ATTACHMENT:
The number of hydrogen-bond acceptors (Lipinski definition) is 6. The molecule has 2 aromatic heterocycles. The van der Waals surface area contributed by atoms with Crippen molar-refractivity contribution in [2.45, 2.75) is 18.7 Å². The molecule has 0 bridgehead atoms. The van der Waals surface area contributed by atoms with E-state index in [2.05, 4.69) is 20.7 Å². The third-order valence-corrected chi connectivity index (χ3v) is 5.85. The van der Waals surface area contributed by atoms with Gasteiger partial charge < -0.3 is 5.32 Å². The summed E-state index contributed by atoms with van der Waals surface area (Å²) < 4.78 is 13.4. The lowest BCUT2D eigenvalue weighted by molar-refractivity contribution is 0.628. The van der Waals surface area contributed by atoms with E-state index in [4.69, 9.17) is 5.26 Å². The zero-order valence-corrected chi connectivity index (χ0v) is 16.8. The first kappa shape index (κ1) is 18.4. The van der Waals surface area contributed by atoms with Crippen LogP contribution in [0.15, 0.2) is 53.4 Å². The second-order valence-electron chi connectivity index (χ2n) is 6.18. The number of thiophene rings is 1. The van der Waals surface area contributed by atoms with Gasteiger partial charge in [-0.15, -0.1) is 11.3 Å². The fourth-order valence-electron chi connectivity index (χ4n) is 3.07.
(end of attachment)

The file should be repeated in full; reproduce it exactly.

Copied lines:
The number of hydrogen-bond acceptors (Lipinski definition) is 6. The molecule has 2 aromatic heterocycles. The van der Waals surface area contributed by atoms with Crippen molar-refractivity contribution in [2.45, 2.75) is 18.7 Å². The molecule has 0 bridgehead atoms. The van der Waals surface area contributed by atoms with E-state index in [2.05, 4.69) is 20.7 Å². The third-order valence-corrected chi connectivity index (χ3v) is 5.85. The van der Waals surface area contributed by atoms with Gasteiger partial charge < -0.3 is 5.32 Å². The summed E-state index contributed by atoms with van der Waals surface area (Å²) < 4.78 is 13.4. The lowest BCUT2D eigenvalue weighted by molar-refractivity contribution is 0.628. The van der Waals surface area contributed by atoms with E-state index in [4.69, 9.17) is 5.26 Å². The zero-order valence-corrected chi connectivity index (χ0v) is 16.8. The first kappa shape index (κ1) is 18.4. The van der Waals surface area contributed by atoms with Crippen LogP contribution in [0.15, 0.2) is 53.4 Å². The second-order valence-electron chi connectivity index (χ2n) is 6.18. The number of thiophene rings is 1. The van der Waals surface area contributed by atoms with Gasteiger partial charge in [-0.15, -0.1) is 11.3 Å². The fourth-order valence-electron chi connectivity index (χ4n) is 3.07.